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Upgrade 5 year old carbon fiber tubed bike or get new one?(5 posts)

Upgrade 5 year old carbon fiber tubed bike or get new one?Scy
Oct 25, 2001 10:28 PM
I got this Giant CFR-2 that's basically an aluminum lugged carbon fiber tubed bike with the 8-speed 105 gruppo. It has Campy Omega rims on 105 hubs. Although I bought it used last December for $300, I've already spent about that much on upgrades (Flite saddle, Easton EC70 fork, Speedplay pedals, etc.) I do three fast club rides a week, totalling 100 miles.

I plan on racing for the first time next season and want to upgrade some more (probably more of a psychological advantage than anything else). I'm thinking of the American Classic wheelset to lose some weight and get a little more aero. Also plan on changing the cassette from a 12-23 to a 13-23 in order to get the 16-tooth; I don't think upgrading to a 9-speed would make much of a difference. My problem is a lack of perspective/experience with respect to other bikes and wheels--I simply haven't ridden anything but my CFR-2.

So what do you guys think? Is my current frame worth upgrading, or should I just save the money for a modern ride (Trek 5200, Giant TCR-1, or Klein Quantum Comp perhaps)? Or maybe I should just leave the damn bike alone because neither a new ride or new wheels will make much of a difference anyway.

BTW, anyone know how much the CFR-2 frame weighs and if there are any known problems or longeivity issues associated with it?
I am in the same situationDutchy
Oct 25, 2001 10:41 PM
I ride a CFR1 96' with Ultegra. Great bike nice and fast, smooth ride, very durable.
But I don't race and have no intention of racing. If I was you I would buy a new bike that
was a bit lighter with 9spd Shim or even 10 spd Campy.
Racing will take a lot out of an older bike.
I have had NO problems at all with this frame after 5 years. Even though I don't race it still gets ridden hard.
As for me because I don't race I am content to just upgrade rims, stem, seatpost etc.
I thought about going 9spd but it seems a bit extreme for just one extra gear.

Good luck with the racing.

CHEERS.
If it ain't broke . . .Kerry Irons
Oct 26, 2001 3:36 AM
You will notice little improvement from most of the upgrades you might consider, and there really is nothing wrong with this bike. Your performance in races at the entry level is nearly all about you and very little about the bike - given that you have a pretty nice bike already. Plus, your most cost effective way to upgrade is to buy a new bike and sell the old one. Even though you would probably only get $400 for your current bike (because of the upgrades you have added), you probably could not get any money for any components you might replace now. From a strictly economic standpoint, you could say you've already lost around $200 on your upgrades. So, for not much performance improvement, you would lose a bunch more money. IMO the best thing to do is save your cash for the day when you can pick up a new, higher performance bike (most $$) or a couple of year old high performance racing bike.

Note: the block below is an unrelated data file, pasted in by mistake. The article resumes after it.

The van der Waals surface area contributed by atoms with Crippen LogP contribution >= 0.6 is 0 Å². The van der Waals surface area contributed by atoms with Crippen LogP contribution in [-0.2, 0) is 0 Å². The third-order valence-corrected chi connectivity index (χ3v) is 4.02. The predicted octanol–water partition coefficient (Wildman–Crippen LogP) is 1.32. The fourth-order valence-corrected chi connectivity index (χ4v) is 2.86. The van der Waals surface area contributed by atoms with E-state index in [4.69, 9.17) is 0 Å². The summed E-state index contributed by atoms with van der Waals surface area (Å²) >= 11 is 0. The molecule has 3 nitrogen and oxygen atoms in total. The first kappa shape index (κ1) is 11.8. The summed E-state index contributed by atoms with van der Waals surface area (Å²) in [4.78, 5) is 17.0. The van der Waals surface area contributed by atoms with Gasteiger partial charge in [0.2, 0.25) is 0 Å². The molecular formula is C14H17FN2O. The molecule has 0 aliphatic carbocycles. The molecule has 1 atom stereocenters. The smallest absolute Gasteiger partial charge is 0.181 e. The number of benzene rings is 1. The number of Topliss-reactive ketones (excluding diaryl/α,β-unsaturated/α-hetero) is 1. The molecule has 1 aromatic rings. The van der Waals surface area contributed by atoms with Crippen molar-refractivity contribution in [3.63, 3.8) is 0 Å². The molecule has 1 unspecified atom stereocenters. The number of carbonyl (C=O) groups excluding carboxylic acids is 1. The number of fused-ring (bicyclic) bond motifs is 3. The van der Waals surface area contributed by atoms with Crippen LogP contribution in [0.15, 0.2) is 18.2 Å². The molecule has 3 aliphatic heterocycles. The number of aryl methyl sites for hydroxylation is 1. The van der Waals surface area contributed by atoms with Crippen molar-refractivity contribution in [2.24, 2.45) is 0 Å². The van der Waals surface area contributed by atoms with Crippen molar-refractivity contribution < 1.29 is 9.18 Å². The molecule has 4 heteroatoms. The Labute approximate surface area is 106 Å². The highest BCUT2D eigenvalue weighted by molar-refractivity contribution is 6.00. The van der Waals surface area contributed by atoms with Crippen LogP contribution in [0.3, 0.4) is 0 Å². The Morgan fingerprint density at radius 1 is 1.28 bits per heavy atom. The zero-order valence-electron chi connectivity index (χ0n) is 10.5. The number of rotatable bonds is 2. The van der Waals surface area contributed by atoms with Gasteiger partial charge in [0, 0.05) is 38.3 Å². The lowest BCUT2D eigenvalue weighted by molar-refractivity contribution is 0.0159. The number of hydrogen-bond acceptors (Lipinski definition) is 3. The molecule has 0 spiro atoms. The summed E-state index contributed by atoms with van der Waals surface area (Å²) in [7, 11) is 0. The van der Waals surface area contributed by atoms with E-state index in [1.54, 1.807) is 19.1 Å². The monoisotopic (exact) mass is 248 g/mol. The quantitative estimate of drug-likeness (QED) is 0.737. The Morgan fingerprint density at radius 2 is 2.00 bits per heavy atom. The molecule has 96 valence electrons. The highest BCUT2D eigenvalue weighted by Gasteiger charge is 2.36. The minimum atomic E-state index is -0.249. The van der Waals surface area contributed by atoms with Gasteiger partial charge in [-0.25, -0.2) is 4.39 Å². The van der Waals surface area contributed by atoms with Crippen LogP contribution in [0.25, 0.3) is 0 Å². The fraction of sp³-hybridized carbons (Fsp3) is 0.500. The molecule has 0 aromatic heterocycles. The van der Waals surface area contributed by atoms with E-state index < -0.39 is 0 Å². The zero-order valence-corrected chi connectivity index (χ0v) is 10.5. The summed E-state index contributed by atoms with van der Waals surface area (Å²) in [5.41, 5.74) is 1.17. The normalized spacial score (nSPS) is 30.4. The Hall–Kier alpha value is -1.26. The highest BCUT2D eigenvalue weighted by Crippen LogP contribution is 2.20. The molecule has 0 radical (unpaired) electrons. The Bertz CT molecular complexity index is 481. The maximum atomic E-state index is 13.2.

re: Upgrade 5 year old carbon fiber tubed bike or get new one?pmf1
Oct 26, 2001 4:05 AM
I'd keep it the way it is and save money for a new bike. There's nothing wrong with having two bikes. If you find yourself having to ride in a situation where a crash might occur, ride the beater. If it gets trashed, your losses are minimal. As far as wheels go -- they are transferable (so far anyway) to a new bike. You could buy a new wheel set and not feel too guilty about sinking money in an old bike. They might not be a huge performance enhancement, but they will be lighter and enjoyable toy-wise.
It's already a light frameMcAndrus
Oct 26, 2001 4:07 AM
I have a Giant CFR from, I believe, 1999. In comparison to a Trek 5200 I think you'll find the frame weight of the Giant may be heavier but just barely.

Somebody posted frame weights somewhere once - my memory isn't what it used to be but then it never really was - and the Giant CFR came in pretty close to a 5200.

I also gave it a personal, and unscientific, test this summer. A friend with a 5200 and I stripped down our bikes and just lifted them each a few times. We both thought they were equivalent weight.

If there's a point of comparative weakness of the Giant, I'd say it's in the aluminum lugs. It just makes sense that a bonded lug system would be weaker than a monocoque frame - if that's how Trek makes them. An aluminum lug frame must eventually weaken at the lugs.

However, I suspect such weakening would only be apparent if it takes abuse at a pro level for a season or two. I doubt you or I could put that kind of stress on it, even if we raced them hard.

By the way, I don't race but I do ride 2-3 times a week in fast group rides which, intentionally, simulate race conditions. I've ridden the CFR for one season now and it's holding up splendidly.

I've also considered racing and the only reservation I have is that my bike's equipped with Campy gear and wheels. In a race most of the neutral support gear is Shimano. So if you do race you should probably stay with the Shimano group.